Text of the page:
When it comes to supplemental insurance coverage, workers don’t know nearly as much as what they think they know.
The gap between what employees know and what they think they know was published as the second set of findings from the fourth annual Guardian Workplace Benefits Study issued by Guardian Life Insurance in New York.
A few sample questions and answers from a quiz reveals employees’ tenuous grasp of supplemental coverage:
Question: In a critical illness policy, can payouts reimburse caregivers for lost income? Answer: False. Percent of respondents who answered incorrectly: 57 percent
Question: In a disability insurance policy, the elimination period is the waiting period before collecting benefits? Answer: True. Percent of respondents who answered incorrectly: 46 percent.
Question: With guaranteed issue insurance, no evidence of good health is required to apply for coverage, true or false? Answer: True. Percent who answered incorrectly: 34 percent.
Question: A hospital indemnity plan pays for certain expenses not covered by your primary medical plan? Answer: True. Percentage who answered incorrectly: 30 percent.
Question: A long-term disability policy replaces 100 percent of income in the event of serious injury or illness? Answer: False. Percentage of respondents of answer incorrectly: 22 percent.
Answers were drawn from an online survey of 1,204 employee benefits decision-makers and 1,439 full-time workers 22 years old or older. It found that 80 percent of working Americans say they understand their benefits very well.
But that level of confidence in understanding workplace benefits isn’t shared by employers. Only 62 percent of employers said workers had a strong grasp of their own employer-provided benefits, the study found.
Filling the Support Gap
The gap between what employees know and what they think they know represents an opportunity for advisors, said Gene Lanzoni, assistant vice president of thought leadership with Guardian Life Insurance Company in New York.
The first goal of a benefits advisor should be to talk to clients about the role of supplemental insurance lines, Lanzoni said. Several trends already work in advisors’ favor.
In 2016, employees were less likely to positively rate their company’s communications efforts in helping them make benefit choices compared with 2014, the Guardian Life survey found.
Employees want more access to benefits through the workplace, but more benefits choices require better communication and decision support, said Dave Mahder, vice president and chief marketing officer of Group and Worksite Markets with Guardian Life.
Advisors are well placed to provide that support, Mahder said.
Employers want more help as well, with six out of 10 employers saying they feel overwhelmed with the complexity of managing benefit programs for employees, the survey found.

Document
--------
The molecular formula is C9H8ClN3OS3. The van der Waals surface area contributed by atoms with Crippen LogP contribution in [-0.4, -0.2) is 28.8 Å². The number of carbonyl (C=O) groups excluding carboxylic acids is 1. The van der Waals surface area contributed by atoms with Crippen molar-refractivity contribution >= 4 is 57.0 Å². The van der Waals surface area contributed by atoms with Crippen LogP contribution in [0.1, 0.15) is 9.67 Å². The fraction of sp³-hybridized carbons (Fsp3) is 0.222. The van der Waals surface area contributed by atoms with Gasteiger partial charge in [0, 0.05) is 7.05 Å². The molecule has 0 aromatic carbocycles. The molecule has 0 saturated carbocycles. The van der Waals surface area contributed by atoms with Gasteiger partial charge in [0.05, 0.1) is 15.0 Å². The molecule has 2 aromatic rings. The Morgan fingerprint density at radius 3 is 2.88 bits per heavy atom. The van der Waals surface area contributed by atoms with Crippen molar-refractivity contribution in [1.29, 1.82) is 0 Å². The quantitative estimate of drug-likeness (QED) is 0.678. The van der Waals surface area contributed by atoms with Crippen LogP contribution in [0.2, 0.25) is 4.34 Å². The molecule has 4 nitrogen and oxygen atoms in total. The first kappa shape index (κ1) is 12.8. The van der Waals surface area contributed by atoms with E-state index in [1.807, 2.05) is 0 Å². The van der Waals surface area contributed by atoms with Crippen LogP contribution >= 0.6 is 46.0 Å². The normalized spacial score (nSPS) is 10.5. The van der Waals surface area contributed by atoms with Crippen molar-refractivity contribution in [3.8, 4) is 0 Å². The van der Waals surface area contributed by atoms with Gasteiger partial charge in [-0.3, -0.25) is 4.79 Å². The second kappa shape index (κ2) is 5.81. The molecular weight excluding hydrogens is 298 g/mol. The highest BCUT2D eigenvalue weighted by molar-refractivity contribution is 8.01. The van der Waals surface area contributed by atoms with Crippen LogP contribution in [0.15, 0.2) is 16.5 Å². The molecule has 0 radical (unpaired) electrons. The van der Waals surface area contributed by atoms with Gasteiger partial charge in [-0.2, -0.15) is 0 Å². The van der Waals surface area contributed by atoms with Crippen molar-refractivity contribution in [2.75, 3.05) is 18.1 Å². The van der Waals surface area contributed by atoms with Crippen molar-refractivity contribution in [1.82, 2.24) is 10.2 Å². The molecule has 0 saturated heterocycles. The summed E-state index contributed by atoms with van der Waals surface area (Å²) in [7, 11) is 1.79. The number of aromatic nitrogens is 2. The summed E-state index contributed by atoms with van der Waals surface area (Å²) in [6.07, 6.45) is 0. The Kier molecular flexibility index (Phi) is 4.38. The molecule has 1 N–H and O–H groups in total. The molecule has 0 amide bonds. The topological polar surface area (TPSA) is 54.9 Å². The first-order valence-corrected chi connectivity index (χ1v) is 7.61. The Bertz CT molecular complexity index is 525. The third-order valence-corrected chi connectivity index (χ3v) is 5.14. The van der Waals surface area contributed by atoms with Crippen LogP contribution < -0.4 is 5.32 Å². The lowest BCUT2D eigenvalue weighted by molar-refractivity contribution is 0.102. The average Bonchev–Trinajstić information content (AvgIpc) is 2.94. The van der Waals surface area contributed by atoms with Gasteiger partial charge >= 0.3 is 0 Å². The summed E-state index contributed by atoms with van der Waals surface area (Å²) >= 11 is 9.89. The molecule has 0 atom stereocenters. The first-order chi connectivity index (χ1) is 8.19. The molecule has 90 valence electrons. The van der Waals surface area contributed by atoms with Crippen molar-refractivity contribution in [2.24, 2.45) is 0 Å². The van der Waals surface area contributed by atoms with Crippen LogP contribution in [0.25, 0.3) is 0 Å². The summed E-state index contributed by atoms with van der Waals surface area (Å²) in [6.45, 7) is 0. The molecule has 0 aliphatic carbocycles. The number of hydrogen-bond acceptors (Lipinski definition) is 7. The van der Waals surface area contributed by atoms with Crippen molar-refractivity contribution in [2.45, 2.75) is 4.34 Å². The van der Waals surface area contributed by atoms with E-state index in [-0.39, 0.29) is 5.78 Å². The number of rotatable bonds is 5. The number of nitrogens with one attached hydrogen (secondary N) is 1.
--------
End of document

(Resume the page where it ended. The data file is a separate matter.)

Changing federal mandates, implementing technological infrastructures, selecting affordable choices for employees and dealing with new insurers have raised the challenge for benefits managers, Mahder said.
“More employers are turning to external expertise and technology for help in designing and executing their plans,” he said in a statement.
Filling the Commissions Gap
If employees and employers find it difficult to navigate the benefit landscape, advisors don’t have an easy time of it either.
Commissions from ancillary coverage such as life, disability, cancer-critical illness, hospital indemnity won’t make up for revenue received for primary medical coverage. But in an era of shrinking revenue, every bit helps.
Advisors already have a head start as the brokerage channel is responsible for 60 percent of voluntary benefit sales, research published by Eastbridge Consulting Group has found.
Voluntary benefits are benefits made available by the employer, but where the employee typically pays 100 percent of the premium.
Benefits remain a bargain as they are sold on a group basis and prices are lower than similar coverage available in the individual market.
In 2015, voluntary workplace insurance sales reached $7.1 billion, an increase of 3.6 percent over 2014, said Eastbridge, which tracks voluntary benefit sales.
Some supplemental lines grew far more than that.
Sales of critical illness insurance, for example, soared 25 percent in 2015 compared to 2014 as workers looked to supplement primary medical coverage, Eastbridge said.
InsuranceNewsNet Senior Writer Cyril Tuohy has covered the financial services industry for more than 15 years. Cyril may be reached at firstname.lastname@example.org.
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